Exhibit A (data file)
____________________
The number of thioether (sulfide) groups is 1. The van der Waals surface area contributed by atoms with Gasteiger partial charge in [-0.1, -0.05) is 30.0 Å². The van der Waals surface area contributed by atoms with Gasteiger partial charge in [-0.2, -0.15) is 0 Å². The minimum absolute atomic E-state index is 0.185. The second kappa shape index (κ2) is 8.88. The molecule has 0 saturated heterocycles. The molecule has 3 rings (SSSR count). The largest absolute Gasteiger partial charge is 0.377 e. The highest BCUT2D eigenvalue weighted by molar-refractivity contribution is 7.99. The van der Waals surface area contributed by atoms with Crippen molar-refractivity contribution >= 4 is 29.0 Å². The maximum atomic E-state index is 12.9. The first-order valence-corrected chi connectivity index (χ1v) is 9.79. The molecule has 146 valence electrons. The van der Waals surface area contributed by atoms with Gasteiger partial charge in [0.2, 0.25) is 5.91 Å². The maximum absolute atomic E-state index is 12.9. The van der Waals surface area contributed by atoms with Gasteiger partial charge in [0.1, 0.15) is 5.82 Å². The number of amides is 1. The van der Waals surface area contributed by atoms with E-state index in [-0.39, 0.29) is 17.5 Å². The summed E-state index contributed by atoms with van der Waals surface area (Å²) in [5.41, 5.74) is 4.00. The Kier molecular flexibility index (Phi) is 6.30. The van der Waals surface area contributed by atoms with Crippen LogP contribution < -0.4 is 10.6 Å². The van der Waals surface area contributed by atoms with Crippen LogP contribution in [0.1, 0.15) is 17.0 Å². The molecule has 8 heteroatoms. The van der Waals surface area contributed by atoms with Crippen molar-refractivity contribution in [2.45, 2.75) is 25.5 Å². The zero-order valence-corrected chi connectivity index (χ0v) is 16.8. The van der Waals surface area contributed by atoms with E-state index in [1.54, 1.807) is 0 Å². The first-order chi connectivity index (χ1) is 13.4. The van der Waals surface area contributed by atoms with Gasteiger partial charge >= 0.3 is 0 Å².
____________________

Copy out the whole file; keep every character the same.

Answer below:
The number of thioether (sulfide) groups is 1. The van der Waals surface area contributed by atoms with Gasteiger partial charge in [-0.1, -0.05) is 30.0 Å². The van der Waals surface area contributed by atoms with Gasteiger partial charge in [-0.2, -0.15) is 0 Å². The minimum absolute atomic E-state index is 0.185. The second kappa shape index (κ2) is 8.88. The molecule has 0 saturated heterocycles. The molecule has 3 rings (SSSR count). The largest absolute Gasteiger partial charge is 0.377 e. The highest BCUT2D eigenvalue weighted by molar-refractivity contribution is 7.99. The van der Waals surface area contributed by atoms with Crippen molar-refractivity contribution >= 4 is 29.0 Å². The maximum atomic E-state index is 12.9. The first-order valence-corrected chi connectivity index (χ1v) is 9.79. The molecule has 146 valence electrons. The van der Waals surface area contributed by atoms with Gasteiger partial charge in [0.2, 0.25) is 5.91 Å². The maximum absolute atomic E-state index is 12.9. The van der Waals surface area contributed by atoms with Gasteiger partial charge in [0.1, 0.15) is 5.82 Å². The number of amides is 1. The van der Waals surface area contributed by atoms with E-state index in [-0.39, 0.29) is 17.5 Å². The summed E-state index contributed by atoms with van der Waals surface area (Å²) in [5.41, 5.74) is 4.00. The Kier molecular flexibility index (Phi) is 6.30. The van der Waals surface area contributed by atoms with Crippen LogP contribution < -0.4 is 10.6 Å². The van der Waals surface area contributed by atoms with Crippen LogP contribution in [0.1, 0.15) is 17.0 Å². The molecule has 8 heteroatoms. The van der Waals surface area contributed by atoms with Crippen molar-refractivity contribution in [2.45, 2.75) is 25.5 Å². The zero-order valence-corrected chi connectivity index (χ0v) is 16.8. The van der Waals surface area contributed by atoms with E-state index in [1.54, 1.807) is 0 Å². The first-order chi connectivity index (χ1) is 13.4. The van der Waals surface area contributed by atoms with Gasteiger partial charge >= 0.3 is 0 Å².